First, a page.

Two years later they opened the studio in Halifax, Lynne, who is also a qualified photographer, specialises in lighting and also finds locations for national magazine photo shoots.
“We were driving to a shoot about three years ago, listening to a radio interview with the boxer Nicola Adams,” says Lynne. “We started discussing how many really famous people are from Yorkshire. Over the following week or two we put together a long list of people, and decided we’d write to a few of them about taking their photograph for a possible exhibition.”
It must have been quite some letter. “Well, we put it to them that the project was about Yorkshire people who’d done great things…and said that because we’re from Yorkshire, we must also be great,” says Lynne.
Of the 40-odd Yorkshire celebrities they approached, very few declined, says Jennifer. They included Alan Bennett. “But he wrote to us, on a lovely handmade card, saying ‘I’m too shy and don’t like having my photo taken. But thanks for asking.’”
Momentum grew as word seemed to get around about who was already on board. Still with no firm book deal or exhibition organised, Dame Judi Dench, Jim Carter (the character actor from Harrogate best known as Downton’s butler Carson) and Doncaster-born soprano Lesley Garrett were up for a shoot. ‘Parky’ opened a few doors to celebrity friends.
Lynne and Jennifer told each subject that they could choose the location, and that it should preferably be somewhere of personal significance or where they felt comfortable. Most chose their own home.
No money changed hands, all were keen on the idea of minimal fuss, and the actors in particular welcomed direction.
In the case of Carter, the location was his garden shed in Hampstead, where he explores his insect collection and can view the action on the cricket field next door. Kiki Dee was photographed at Bradford’s Alhambra theatre, where she started out aged 16.
Despite the fact that Judi Dench had just flown in the night before from the premiere of Skyfall in New York, she was fresh as a daisy and “totally welcoming”, when they rolled up to her Surrey home, says Lynne. “She came to the door with no make-up on, made us tea, gave us cake, and showed us around the house, asking where we fancied working.
“In the library were her 11 Baftas, two Golden Globes and an Oscar. I told her ‘If I had those I’d be wearing them’. She laughed very easily and kept taking off our accents.
“In the end we did some pictures indoors then she showed us her garden, and caught us eyeing up the hammock. ‘Do you want me in that?’ she said, and jumped straight in.” The Great Dame in a hammock is one of the two most striking images in a fascinating series of pictures.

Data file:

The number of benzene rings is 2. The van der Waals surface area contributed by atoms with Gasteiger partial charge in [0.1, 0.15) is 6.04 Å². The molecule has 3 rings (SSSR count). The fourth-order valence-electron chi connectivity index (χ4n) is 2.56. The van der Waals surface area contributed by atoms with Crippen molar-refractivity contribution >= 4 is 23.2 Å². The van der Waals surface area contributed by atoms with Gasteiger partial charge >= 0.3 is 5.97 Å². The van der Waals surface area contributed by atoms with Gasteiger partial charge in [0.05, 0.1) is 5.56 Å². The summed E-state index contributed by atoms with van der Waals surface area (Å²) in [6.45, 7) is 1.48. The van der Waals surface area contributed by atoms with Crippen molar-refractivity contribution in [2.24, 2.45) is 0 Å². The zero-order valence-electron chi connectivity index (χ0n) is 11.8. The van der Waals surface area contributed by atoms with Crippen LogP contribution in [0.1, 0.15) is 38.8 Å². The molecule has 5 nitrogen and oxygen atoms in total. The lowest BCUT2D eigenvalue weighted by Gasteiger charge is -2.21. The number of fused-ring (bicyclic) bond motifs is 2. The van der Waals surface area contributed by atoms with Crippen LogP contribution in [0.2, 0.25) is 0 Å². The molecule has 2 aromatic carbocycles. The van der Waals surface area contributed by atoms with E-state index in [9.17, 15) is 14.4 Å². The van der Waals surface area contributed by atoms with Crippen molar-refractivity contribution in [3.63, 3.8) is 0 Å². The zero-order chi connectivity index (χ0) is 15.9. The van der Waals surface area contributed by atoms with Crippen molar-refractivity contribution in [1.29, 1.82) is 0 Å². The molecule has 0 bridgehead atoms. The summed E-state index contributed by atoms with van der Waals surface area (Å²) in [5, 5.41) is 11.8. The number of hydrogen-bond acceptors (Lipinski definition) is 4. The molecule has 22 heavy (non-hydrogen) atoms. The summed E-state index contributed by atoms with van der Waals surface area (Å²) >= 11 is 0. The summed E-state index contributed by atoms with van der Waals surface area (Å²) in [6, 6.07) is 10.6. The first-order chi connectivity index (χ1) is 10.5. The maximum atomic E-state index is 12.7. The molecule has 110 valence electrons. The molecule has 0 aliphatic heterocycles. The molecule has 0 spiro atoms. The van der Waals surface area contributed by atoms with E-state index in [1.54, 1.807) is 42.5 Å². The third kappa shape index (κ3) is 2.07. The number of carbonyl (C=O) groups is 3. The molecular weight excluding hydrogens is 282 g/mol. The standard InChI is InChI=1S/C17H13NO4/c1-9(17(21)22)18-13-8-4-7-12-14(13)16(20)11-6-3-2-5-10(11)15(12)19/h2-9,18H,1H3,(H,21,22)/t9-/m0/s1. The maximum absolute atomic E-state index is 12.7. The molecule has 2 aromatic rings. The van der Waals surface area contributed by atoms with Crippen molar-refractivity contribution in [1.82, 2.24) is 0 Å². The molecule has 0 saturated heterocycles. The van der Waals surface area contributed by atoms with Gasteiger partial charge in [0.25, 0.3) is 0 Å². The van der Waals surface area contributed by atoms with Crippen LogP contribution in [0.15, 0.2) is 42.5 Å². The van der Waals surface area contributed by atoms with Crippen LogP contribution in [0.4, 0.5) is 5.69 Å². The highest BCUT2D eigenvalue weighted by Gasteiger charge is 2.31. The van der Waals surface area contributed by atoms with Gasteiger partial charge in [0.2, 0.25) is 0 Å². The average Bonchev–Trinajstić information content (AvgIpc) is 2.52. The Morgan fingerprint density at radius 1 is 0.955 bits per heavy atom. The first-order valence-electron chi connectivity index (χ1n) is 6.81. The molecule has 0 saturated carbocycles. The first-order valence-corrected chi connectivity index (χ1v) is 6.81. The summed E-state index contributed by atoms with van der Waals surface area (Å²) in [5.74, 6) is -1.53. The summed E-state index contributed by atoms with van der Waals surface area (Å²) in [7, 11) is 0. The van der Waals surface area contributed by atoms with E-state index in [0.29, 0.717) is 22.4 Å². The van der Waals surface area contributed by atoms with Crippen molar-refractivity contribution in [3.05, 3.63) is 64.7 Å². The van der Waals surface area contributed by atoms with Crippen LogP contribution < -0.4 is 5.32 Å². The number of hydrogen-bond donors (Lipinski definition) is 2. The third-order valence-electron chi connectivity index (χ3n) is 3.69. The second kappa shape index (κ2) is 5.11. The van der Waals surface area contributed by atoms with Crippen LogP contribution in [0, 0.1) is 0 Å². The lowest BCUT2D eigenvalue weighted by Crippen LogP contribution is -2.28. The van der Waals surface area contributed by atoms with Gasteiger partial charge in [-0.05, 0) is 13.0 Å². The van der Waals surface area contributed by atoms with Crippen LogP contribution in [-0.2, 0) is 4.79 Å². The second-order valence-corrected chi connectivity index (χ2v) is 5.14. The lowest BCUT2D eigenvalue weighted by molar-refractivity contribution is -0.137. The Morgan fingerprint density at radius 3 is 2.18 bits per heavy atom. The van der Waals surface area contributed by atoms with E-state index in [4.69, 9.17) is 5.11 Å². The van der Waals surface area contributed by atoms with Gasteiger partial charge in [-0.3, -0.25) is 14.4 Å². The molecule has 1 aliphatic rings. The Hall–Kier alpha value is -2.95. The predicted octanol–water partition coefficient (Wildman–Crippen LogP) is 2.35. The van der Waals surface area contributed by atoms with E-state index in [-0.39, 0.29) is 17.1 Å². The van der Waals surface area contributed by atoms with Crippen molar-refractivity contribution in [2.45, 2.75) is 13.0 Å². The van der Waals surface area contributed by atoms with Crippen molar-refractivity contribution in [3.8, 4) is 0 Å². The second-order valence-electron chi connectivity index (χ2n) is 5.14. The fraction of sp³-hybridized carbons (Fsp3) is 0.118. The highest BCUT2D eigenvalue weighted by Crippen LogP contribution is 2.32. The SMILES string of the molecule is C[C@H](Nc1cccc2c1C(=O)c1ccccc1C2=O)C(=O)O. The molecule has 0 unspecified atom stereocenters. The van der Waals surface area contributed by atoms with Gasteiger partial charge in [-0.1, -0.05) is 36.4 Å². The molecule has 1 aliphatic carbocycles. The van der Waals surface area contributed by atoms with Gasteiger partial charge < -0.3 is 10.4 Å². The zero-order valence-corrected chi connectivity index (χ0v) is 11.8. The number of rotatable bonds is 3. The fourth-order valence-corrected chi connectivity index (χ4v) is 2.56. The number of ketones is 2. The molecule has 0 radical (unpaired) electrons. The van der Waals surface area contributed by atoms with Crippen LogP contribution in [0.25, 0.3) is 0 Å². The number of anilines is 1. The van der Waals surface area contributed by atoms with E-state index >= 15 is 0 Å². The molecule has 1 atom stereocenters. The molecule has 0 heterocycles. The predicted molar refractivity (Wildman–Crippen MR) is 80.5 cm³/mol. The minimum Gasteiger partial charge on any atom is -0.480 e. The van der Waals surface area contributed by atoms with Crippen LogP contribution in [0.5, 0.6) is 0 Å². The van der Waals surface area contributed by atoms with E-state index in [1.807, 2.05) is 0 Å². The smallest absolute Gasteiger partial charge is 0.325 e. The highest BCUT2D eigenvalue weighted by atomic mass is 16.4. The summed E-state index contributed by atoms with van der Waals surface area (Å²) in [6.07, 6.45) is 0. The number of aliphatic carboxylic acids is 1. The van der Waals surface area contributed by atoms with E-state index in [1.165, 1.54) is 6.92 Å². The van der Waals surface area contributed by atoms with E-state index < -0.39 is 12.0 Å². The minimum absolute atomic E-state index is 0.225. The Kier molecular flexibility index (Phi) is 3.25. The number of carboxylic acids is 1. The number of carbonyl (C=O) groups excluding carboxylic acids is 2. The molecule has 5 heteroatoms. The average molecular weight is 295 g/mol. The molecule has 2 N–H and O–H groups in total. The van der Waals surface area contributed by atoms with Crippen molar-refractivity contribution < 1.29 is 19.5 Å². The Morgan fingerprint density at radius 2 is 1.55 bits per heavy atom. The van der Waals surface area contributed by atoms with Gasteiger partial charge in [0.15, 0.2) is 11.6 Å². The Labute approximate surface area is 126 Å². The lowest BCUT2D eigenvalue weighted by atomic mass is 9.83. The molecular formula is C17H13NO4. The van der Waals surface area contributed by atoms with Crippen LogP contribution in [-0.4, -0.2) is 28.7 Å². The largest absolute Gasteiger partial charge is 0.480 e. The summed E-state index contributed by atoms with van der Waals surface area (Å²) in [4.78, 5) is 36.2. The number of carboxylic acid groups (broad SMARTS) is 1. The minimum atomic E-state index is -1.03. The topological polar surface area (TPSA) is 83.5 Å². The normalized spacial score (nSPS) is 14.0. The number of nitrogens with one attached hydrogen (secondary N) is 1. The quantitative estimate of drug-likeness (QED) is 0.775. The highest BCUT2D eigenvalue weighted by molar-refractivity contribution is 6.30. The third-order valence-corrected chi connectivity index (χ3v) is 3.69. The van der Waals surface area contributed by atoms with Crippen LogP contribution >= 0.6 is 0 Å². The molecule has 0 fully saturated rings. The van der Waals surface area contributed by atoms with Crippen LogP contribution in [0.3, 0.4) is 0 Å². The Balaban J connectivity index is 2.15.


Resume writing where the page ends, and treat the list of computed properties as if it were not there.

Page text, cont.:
The other is the sight of our most famous and prolific artist David Hockney, smiling blissfully as he sits at the kitchen table.
He was a tougher nut to crack than most of the others put together, says Jennifer. “We must have written him 15 letters over three years, to addresses here and in the US. Each one was a little different, and we tried to be funny but not seem desperate. Each time we updated it with who else we’d done by then, but got no reply.
“One day the phone rang and a voice said ‘Come to my studio on Monday at 2pm. David Hockney here.’”
Lynne and Jennifer ended up spending the whole day with the artist, at the studio and at home, including a session in his home cinema, watching video footage of his blockbuster Royal Academy show.
“Once he decided to do it he really did it. Some people seemed to be very relaxed and open because they were outside of their professional environment. The shoot with Hockney, telling jokes and surrounded by domesticity, with the leftovers of a good lunch in front of him, was even more than we’d dared to hope for.”
So, with Yorkshire Made Me about to be published and many of the pictures going on public view at the end of March, what next for the photographers who now have feet in two different camps?
“We’d like to explore more artistically, although we still love what we do in our own studio,” says Jennifer. “Getting known beyond Yorkshire is difficult unless you have a London agent, so that is our ambition.
“We’re also putting together another series of images, of British actresses – some of which have come about through Yorkshire Made Me. Again, people we approach are saying yes without knowing how and where we’ll use the pictures yet. We did actress Maxine Peake inside a cage – she was fantastic, and so up for doing something different.”
The book Yorkshire Made Me is published on March 1, hardback £19.99 and softback £9.99 from www.carnegiepublishing. co.uk/01524 840111
The exhibition Yorkshire Made Me opens at the Garden Gallery, Yorkshire Sculpture Park, West Bretton near Wakefield WF4 4LG on March 29 and runs until June 1. Info: 01924 832631